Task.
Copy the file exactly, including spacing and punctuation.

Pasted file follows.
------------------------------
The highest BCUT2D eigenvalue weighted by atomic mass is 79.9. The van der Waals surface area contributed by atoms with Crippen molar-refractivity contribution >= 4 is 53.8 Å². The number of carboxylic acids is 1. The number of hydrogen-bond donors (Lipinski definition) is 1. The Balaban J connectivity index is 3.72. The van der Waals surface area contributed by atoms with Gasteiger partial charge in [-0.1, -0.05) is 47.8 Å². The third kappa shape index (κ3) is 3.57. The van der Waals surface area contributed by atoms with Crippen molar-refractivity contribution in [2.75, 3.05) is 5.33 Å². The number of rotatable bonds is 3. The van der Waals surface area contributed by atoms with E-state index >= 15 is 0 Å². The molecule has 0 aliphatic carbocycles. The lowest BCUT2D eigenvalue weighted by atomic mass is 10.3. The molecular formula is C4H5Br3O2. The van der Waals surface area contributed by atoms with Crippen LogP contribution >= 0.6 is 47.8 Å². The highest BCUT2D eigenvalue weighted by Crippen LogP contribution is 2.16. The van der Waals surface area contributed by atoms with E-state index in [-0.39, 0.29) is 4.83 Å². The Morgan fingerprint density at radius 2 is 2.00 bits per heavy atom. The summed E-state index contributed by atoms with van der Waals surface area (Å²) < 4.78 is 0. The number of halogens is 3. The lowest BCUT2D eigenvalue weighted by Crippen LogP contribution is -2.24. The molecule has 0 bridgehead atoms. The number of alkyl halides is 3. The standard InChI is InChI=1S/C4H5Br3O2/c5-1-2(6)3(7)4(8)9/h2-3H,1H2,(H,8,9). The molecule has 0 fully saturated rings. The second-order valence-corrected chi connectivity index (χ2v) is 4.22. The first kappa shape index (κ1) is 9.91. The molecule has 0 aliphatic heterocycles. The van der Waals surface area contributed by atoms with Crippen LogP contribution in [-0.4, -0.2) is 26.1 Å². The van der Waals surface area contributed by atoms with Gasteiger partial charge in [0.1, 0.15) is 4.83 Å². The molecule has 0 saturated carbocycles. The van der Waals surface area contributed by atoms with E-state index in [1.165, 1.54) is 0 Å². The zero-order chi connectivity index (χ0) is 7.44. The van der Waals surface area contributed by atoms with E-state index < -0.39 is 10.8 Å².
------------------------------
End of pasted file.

The highest BCUT2D eigenvalue weighted by atomic mass is 79.9. The van der Waals surface area contributed by atoms with Crippen molar-refractivity contribution >= 4 is 53.8 Å². The number of carboxylic acids is 1. The number of hydrogen-bond donors (Lipinski definition) is 1. The Balaban J connectivity index is 3.72. The van der Waals surface area contributed by atoms with Gasteiger partial charge in [-0.1, -0.05) is 47.8 Å². The third kappa shape index (κ3) is 3.57. The van der Waals surface area contributed by atoms with Crippen molar-refractivity contribution in [2.75, 3.05) is 5.33 Å². The number of rotatable bonds is 3. The van der Waals surface area contributed by atoms with E-state index >= 15 is 0 Å². The molecule has 0 aliphatic carbocycles. The lowest BCUT2D eigenvalue weighted by atomic mass is 10.3. The molecular formula is C4H5Br3O2. The van der Waals surface area contributed by atoms with Crippen LogP contribution >= 0.6 is 47.8 Å². The highest BCUT2D eigenvalue weighted by Crippen LogP contribution is 2.16. The van der Waals surface area contributed by atoms with E-state index in [-0.39, 0.29) is 4.83 Å². The Morgan fingerprint density at radius 2 is 2.00 bits per heavy atom. The summed E-state index contributed by atoms with van der Waals surface area (Å²) < 4.78 is 0. The number of halogens is 3. The lowest BCUT2D eigenvalue weighted by Crippen LogP contribution is -2.24. The molecule has 0 bridgehead atoms. The number of alkyl halides is 3. The standard InChI is InChI=1S/C4H5Br3O2/c5-1-2(6)3(7)4(8)9/h2-3H,1H2,(H,8,9). The molecule has 0 fully saturated rings. The second-order valence-corrected chi connectivity index (χ2v) is 4.22. The first kappa shape index (κ1) is 9.91. The molecule has 0 aliphatic heterocycles. The van der Waals surface area contributed by atoms with Crippen LogP contribution in [-0.4, -0.2) is 26.1 Å². The van der Waals surface area contributed by atoms with Gasteiger partial charge in [0.1, 0.15) is 4.83 Å². The molecule has 0 saturated carbocycles. The van der Waals surface area contributed by atoms with E-state index in [1.165, 1.54) is 0 Å². The zero-order chi connectivity index (χ0) is 7.44. The van der Waals surface area contributed by atoms with E-state index < -0.39 is 10.8 Å².